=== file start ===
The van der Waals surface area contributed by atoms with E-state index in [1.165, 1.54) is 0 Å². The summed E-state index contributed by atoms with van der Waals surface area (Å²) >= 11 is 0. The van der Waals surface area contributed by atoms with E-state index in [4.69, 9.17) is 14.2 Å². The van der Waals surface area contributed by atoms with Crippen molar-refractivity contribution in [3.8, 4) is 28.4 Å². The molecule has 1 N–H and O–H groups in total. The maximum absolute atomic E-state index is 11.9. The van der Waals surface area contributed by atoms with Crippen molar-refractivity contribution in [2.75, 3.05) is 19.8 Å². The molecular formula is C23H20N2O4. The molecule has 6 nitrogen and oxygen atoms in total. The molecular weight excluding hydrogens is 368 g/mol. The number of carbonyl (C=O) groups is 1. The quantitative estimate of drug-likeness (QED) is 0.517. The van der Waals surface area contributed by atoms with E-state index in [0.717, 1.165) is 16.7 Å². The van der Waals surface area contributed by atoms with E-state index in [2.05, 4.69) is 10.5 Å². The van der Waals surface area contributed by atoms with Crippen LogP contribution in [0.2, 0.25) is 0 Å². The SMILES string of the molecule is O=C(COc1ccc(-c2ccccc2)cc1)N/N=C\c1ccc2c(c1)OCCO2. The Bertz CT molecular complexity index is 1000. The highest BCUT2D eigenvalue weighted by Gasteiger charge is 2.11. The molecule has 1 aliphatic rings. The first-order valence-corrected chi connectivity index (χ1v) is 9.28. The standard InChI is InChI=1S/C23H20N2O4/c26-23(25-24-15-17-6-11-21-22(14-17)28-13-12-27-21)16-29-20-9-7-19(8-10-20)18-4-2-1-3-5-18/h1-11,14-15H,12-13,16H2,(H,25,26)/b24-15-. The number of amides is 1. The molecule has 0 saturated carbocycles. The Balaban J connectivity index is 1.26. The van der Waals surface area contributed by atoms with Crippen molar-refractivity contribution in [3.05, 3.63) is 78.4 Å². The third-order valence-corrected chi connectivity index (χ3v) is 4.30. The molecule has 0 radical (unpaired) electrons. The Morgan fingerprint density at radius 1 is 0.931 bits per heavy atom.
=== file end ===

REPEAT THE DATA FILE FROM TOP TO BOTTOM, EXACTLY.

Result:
The van der Waals surface area contributed by atoms with E-state index in [1.165, 1.54) is 0 Å². The summed E-state index contributed by atoms with van der Waals surface area (Å²) >= 11 is 0. The van der Waals surface area contributed by atoms with E-state index in [4.69, 9.17) is 14.2 Å². The van der Waals surface area contributed by atoms with Crippen molar-refractivity contribution in [3.8, 4) is 28.4 Å². The molecule has 1 N–H and O–H groups in total. The maximum absolute atomic E-state index is 11.9. The van der Waals surface area contributed by atoms with Crippen molar-refractivity contribution in [2.75, 3.05) is 19.8 Å². The molecular formula is C23H20N2O4. The molecule has 6 nitrogen and oxygen atoms in total. The molecular weight excluding hydrogens is 368 g/mol. The number of carbonyl (C=O) groups is 1. The quantitative estimate of drug-likeness (QED) is 0.517. The van der Waals surface area contributed by atoms with E-state index in [0.717, 1.165) is 16.7 Å². The van der Waals surface area contributed by atoms with E-state index in [2.05, 4.69) is 10.5 Å². The van der Waals surface area contributed by atoms with Crippen LogP contribution in [0.2, 0.25) is 0 Å². The SMILES string of the molecule is O=C(COc1ccc(-c2ccccc2)cc1)N/N=C\c1ccc2c(c1)OCCO2. The Bertz CT molecular complexity index is 1000. The highest BCUT2D eigenvalue weighted by Gasteiger charge is 2.11. The molecule has 1 aliphatic rings. The first-order valence-corrected chi connectivity index (χ1v) is 9.28. The standard InChI is InChI=1S/C23H20N2O4/c26-23(25-24-15-17-6-11-21-22(14-17)28-13-12-27-21)16-29-20-9-7-19(8-10-20)18-4-2-1-3-5-18/h1-11,14-15H,12-13,16H2,(H,25,26)/b24-15-. The number of amides is 1. The molecule has 0 saturated carbocycles. The Balaban J connectivity index is 1.26. The van der Waals surface area contributed by atoms with Crippen molar-refractivity contribution in [3.05, 3.63) is 78.4 Å². The third-order valence-corrected chi connectivity index (χ3v) is 4.30. The molecule has 0 radical (unpaired) electrons. The Morgan fingerprint density at radius 1 is 0.931 bits per heavy atom.